Developmental Biology - Blood|
How Sickle Cells Form
Sickle cell formation based on millisecond bonds...
Vassiliy Lubchenko, associate professor of chemistry at the University of Houston (UH), reports on how a very brief molecular bond leads to formation of stiff hemaglobin filaments within blood cells.
The work is published in Nature Communications.
Droplets of liquid enriched by hemoglobin, form clusters inside red blood cells after two hemoglobin molecules form a bond - although a bond that only lasts about one thousandth of a second.
In patients with the inherited blood disorder sickle cell anemia, abnormal hemoglobin molecules link into stiff filaments inside red blood cells. These filaments distort the normally round blood cell shape into a 'sickle' shape, making it difficult for the cells to flow through blood vessels, causing the debilitating and painful disease.
Filaments begin as proteins congregated into tiny liquid droplets not much bigger than an atom, so small their measurements are counted in increments between microscopic and macroscopic, being called mesoscopic in size.
"Though relatively small in number, mesoscopic clusters pack a punch. They serve as essential nucleation, or growth centers, for things like sickle cell anemia fibers — as well as in the formation of protein crystals.
Vassiliy Lubchenko PhD, Associate Professor, Departments of Chemistry and Physics, University of Houston, Houston, Texas, USA.
Droplets of hemoglobin are more crowded with protein than in any other cell in the body, explains Lubchenko. In an unexpected twist, these crowded areas also have the most molecules bound together into dimers or duos. "Dimers are key to formation of mesoscopic clusters," says Lubchenko, who suggests one way to prevent sickle cell disease is to prevent fiber clusters forming.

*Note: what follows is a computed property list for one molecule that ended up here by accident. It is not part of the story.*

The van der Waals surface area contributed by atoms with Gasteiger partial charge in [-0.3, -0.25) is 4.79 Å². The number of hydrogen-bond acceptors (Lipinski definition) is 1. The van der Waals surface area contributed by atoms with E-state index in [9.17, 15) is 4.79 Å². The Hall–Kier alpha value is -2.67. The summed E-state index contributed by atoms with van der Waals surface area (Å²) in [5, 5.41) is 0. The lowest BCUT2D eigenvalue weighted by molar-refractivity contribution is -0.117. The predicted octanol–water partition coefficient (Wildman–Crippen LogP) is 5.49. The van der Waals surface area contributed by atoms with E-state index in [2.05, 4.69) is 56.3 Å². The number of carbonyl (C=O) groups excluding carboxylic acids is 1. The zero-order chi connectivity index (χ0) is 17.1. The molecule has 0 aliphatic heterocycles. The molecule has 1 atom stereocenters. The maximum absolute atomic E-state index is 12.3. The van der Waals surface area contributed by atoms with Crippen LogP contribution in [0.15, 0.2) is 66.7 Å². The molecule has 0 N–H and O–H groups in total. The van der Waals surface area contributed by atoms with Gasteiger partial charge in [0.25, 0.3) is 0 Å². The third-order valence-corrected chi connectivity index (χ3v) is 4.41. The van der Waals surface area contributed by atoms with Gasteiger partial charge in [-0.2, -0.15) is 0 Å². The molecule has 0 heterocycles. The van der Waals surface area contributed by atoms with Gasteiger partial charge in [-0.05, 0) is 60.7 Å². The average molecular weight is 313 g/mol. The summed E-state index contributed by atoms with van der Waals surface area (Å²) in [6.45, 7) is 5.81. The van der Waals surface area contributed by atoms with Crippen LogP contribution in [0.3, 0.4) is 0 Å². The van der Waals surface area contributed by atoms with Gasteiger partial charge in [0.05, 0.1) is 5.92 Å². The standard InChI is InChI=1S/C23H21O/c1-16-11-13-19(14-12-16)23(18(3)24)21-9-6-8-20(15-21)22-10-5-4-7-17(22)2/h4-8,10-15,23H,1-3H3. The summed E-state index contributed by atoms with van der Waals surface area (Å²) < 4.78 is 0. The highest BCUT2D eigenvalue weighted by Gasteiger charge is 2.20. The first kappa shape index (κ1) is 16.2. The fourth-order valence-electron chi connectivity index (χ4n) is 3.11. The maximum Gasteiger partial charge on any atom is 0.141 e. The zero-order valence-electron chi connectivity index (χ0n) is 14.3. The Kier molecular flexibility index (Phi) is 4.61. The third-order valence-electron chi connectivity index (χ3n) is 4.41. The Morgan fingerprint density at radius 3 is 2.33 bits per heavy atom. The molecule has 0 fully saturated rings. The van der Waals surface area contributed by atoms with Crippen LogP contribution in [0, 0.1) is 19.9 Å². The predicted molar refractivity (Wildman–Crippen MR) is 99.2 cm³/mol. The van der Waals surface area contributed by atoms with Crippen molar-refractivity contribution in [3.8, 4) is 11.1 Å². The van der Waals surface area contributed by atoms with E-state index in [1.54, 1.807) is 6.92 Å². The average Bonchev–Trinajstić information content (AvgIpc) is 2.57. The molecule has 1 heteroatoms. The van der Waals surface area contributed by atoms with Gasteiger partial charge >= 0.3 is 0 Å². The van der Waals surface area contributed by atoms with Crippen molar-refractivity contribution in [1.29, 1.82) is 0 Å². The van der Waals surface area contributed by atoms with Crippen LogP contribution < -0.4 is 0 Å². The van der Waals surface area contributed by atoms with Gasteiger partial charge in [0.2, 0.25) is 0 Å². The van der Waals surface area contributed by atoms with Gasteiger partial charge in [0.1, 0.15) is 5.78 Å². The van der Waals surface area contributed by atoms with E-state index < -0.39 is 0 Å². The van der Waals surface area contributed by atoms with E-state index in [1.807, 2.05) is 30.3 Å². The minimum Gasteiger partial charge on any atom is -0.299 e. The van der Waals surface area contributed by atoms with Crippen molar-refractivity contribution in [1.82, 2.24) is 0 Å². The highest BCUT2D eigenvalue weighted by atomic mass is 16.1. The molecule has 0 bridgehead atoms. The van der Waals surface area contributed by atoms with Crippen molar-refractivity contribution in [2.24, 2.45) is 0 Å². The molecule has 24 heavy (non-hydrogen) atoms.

Same Mechanism, Different Substances
Lubchenko and researcher Ho Yin Chan's work implies their desire to deliberately induce uniform sized nanoparticle clusters in liquids and solids — a useful tool in industry and nanotechnology. But also suggests another idea to Lubchenko.
"A tantalizing possibility suggesting precursors to living cells were not encased in membranes but instead, were more like these so called membrane-less organelles."
Vassilily Lubchenko PhD.
Mesoscopic entanglements may only last milliseconds, but appear to be the precursor chemistry to Ostwald ripening, the longer and greater molecular bonding that develops over millenium. In other words, their research touches on nothing less than one of the greatest mysteries in life.
Solutions of proteins and other molecules exhibit puzzling, mesoscopically sized inclusions of a solute-rich liquid, well outside the region of stability of the solute-rich phase. This mesoscopic size is in conflict with existing views on heterophase fluctuations. Here we systematically work out a microscopic mechanism by which a metastable solute-rich phase can readily nucleate in a liquid solution. A requisite component of the mechanism is that the solute form long-lived complexes with itself or other molecules. After nucleated in this non-classical fashion, individual droplets grow until becoming mechanically unstable because of a concomitant drop in the internal pressure, the drop caused by the metastability of the solute-rich phase. The ensemble of the droplets is steady-state. In a freshly prepared solution, the ensemble is predicted to evolve in a way similar to the conventional Ostwald ripening, during which larger droplets grow at the expense of smaller droplets.
Ho Yin Chan and Vassiliy Lubchenko.
The reported numerical data were obtained by numerical solution of algebraic and differential equations, as detailed in the article, using the commercially available mathematical software Matlab. When appropriate, the convergence of the solutions is described. All generated data are presented in the published article.
The authors thank Peter G. Vekilov and Peter G. Wolynes for many inspiring conversations. We gratefully acknowledge the support by the NSF Grant MCB-1518204 and the Welch Foundation Grant No. E-1765.
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Decreasing internal pressure within a cluster will result in mechanical instability. b)
A graphical explanation of the mechanical instability and subsequent breaking up of a droplet as the pressure differential becomes negative. The flatter portions of the interface will cave first.
CREDIT Vassiliy Lubchenko.